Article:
Thousands of Brazilians have protested in several cities over the past ten days, and organizers are planning for another march in Sao Paulo on Monday night.
Rising prices for public transportation was the original cause of the the protests, organized by Movimento Passe Livre. Since then, Brazilians have joined protests for various other reasons, including rising crime, income inequality, and corruption.
The protests are quickly becoming a sign of a weakening public confidence for Brazil’s President Dilma Rousseff ahead of the 2014 FIFA World Cup.
The protest’s nickname “Salad Uprising” was coined in response to the arrests of those who carried vinegar with them as an aide against police tear gas.
Tumblr blog Salad Uprising is reporting to collect stories and pictures from demonstrations across Brazil (Reuters cannot confirm individual posts on external blogs; please message the Reuters on Tumblr if you seek more information on any news).
When police tried to disperse the crowd on Thursday in Sao Paulo, violence erupted, injuring dozens and leading to nearly 200 arrests.
Photo: posters read, “Dilma, we are the ones who pay for your housing” and “Communities exist.” REUTERS/Alex Almeida
Many people have asked me about this, because 1. there are a lot of Brazilian nerdfighters, 2. I am a huge fan of Brazil and see the last 20 years of its history as a model for other nations in the developing world, and 3. I like soccer a lot.
My honest opinions may be unpopular with Brazilian nerdfighters, and that’s okay. I might be wrong. I’ve been wrong before. Also, I don’t know much about Brazil, and I don’t want to pretend otherwise. But since you’re all asking:
1. 100% of the protesters’ concerns are legitimate.
2. I think the World Cup (and the Olympics) will happen regardless of whether they are a net economic good for Brazil. (I think they’ll be a net negative, but it’ll be closer than many people are saying.) Brazil has already spent more than 3 billion reals to prepare for the World Cup; yes, that is a ridiculous number, but making the World Cup a failure will not make it a less ridiculous number.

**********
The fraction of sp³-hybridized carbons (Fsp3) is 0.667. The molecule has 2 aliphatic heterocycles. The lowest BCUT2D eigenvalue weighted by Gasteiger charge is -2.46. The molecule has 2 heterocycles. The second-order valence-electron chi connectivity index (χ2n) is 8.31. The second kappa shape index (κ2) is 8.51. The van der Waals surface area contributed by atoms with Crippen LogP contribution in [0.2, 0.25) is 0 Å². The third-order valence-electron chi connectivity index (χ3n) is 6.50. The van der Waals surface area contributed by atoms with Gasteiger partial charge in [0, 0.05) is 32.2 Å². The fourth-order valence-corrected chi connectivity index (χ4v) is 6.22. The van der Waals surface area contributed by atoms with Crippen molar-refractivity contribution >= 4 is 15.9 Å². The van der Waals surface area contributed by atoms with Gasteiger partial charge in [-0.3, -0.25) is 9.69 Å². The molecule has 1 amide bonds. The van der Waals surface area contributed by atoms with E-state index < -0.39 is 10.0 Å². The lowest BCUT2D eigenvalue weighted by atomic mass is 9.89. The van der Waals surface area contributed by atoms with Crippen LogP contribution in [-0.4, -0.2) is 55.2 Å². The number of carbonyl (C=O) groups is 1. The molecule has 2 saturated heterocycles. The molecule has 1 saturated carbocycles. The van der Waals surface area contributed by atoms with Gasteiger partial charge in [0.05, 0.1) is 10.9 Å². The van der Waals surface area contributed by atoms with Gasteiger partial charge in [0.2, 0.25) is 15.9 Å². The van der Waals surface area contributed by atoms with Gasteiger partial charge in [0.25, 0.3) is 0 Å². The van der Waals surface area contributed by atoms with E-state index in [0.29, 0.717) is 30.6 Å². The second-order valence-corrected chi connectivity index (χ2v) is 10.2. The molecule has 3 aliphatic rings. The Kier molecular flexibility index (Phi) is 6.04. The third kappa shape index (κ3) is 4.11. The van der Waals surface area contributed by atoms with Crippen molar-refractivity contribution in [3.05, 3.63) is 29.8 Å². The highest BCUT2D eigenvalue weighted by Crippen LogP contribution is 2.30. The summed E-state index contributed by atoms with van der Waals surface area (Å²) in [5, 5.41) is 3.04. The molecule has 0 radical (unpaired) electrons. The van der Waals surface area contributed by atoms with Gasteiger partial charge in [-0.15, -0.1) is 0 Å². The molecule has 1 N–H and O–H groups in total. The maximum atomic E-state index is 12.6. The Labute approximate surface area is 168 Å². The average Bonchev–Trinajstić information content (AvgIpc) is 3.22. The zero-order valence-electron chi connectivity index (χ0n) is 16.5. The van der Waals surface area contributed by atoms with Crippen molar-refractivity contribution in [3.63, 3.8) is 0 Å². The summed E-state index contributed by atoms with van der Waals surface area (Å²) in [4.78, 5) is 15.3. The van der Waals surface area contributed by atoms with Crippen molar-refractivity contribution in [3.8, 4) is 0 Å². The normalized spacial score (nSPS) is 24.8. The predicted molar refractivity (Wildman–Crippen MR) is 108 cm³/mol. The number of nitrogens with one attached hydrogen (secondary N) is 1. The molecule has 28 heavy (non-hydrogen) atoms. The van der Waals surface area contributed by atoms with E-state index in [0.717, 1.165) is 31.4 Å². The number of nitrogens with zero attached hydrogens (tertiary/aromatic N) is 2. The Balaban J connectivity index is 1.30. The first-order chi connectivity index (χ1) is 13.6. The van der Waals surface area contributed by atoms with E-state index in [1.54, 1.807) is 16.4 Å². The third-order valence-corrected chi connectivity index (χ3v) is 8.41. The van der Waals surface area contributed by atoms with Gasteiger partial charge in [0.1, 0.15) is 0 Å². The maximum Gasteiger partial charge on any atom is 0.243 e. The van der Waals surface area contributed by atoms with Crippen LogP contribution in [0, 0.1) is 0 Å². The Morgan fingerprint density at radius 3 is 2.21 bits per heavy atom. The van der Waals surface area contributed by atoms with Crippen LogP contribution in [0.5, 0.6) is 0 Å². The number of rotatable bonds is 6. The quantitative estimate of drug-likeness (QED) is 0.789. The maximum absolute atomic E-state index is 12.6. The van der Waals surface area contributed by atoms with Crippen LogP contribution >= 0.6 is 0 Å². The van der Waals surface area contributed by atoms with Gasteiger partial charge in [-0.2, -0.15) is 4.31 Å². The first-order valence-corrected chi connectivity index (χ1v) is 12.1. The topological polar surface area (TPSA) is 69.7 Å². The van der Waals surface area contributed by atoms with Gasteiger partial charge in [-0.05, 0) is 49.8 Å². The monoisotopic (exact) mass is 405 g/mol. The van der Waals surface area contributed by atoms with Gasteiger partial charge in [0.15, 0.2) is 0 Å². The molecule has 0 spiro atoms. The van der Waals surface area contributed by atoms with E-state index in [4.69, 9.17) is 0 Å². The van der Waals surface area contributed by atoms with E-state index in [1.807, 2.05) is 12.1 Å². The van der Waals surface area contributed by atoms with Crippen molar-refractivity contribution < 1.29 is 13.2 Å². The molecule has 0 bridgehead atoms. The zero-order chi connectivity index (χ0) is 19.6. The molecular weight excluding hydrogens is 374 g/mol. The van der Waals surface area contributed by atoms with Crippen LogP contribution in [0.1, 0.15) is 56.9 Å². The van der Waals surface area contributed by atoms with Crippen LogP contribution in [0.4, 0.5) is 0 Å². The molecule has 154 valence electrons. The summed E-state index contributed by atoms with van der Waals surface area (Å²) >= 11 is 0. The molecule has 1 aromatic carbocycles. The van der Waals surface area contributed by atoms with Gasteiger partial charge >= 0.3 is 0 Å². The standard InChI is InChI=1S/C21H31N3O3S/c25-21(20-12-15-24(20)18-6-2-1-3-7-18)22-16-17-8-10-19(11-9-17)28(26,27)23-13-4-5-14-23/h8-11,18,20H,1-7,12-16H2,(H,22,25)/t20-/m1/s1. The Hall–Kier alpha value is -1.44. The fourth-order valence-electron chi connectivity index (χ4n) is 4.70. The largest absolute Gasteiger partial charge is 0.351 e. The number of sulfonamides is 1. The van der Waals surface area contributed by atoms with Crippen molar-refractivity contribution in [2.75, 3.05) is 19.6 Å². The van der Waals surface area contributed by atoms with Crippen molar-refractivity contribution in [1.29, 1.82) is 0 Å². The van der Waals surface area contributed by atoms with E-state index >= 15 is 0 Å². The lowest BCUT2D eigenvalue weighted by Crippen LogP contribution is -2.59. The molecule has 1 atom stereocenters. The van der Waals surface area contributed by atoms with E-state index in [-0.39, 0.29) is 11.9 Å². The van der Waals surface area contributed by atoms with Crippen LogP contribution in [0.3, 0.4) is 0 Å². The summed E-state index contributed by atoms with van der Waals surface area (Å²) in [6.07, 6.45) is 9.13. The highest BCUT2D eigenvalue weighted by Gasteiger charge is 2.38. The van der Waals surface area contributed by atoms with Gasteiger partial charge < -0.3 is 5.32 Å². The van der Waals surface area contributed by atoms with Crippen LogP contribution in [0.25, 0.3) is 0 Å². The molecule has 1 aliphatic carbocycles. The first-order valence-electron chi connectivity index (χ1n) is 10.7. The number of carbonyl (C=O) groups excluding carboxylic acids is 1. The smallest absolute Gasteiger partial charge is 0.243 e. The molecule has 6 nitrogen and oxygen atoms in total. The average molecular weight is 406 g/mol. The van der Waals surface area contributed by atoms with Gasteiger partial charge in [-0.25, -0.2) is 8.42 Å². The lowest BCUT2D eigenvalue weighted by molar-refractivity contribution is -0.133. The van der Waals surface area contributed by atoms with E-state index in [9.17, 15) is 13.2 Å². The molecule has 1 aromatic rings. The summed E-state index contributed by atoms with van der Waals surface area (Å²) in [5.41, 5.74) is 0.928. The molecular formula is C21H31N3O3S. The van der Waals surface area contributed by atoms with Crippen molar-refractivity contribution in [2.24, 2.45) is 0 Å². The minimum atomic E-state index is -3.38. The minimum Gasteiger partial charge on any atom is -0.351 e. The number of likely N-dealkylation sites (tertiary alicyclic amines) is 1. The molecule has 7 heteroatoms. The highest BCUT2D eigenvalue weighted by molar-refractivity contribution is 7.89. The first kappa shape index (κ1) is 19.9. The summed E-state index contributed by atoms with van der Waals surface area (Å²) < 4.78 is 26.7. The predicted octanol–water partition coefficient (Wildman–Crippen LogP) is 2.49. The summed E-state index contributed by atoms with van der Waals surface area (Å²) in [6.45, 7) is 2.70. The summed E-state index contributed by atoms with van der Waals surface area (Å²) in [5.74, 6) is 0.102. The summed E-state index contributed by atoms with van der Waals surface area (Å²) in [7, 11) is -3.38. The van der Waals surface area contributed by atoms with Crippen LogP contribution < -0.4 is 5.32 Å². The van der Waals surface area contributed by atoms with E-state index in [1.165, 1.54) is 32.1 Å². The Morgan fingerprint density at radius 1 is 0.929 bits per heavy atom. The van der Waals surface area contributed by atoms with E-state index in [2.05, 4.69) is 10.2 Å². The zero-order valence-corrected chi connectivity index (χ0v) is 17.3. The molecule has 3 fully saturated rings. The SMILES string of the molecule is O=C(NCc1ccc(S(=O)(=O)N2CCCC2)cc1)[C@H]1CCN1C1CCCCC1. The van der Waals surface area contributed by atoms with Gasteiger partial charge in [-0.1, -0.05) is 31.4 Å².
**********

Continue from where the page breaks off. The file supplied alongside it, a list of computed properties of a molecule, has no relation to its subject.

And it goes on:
2a. Given that, I think non-Brazilians who are planning to go should go and spend a lot of money. The time to have the conversation about whether it was a bad idea to host the World Cup has passed: The cost of abandoning the World Cup (or the Olympics) at this point would be prohibitive and more damaging to the Brazilian economy than going through with it and hopefully getting a reasonable windfall from foreign tourists spending a lot of money.
3. I understand that money spent by tourists will be unevenly distributed, but that’s been the case for decades, and in Brazil at least, the rising tide really has lifted all boats: after decades of rampant inflation and extremely high poverty rates, absolute poverty has fallen by half since 1994.
3a. That said, poverty is still much higher in Brazil than it should be, and corruption remains a huge problem. (Compare Brazil’s corruption levels to Chile’s, for instance.) Income inequality is extremely high. Crime is a vexing problem, and a very complicated one. Public transportation costs should not have gone up (for a variety of reasons, but mostly because it amounts to a tax on non-rich workers, who are exactly the wrong people to tax).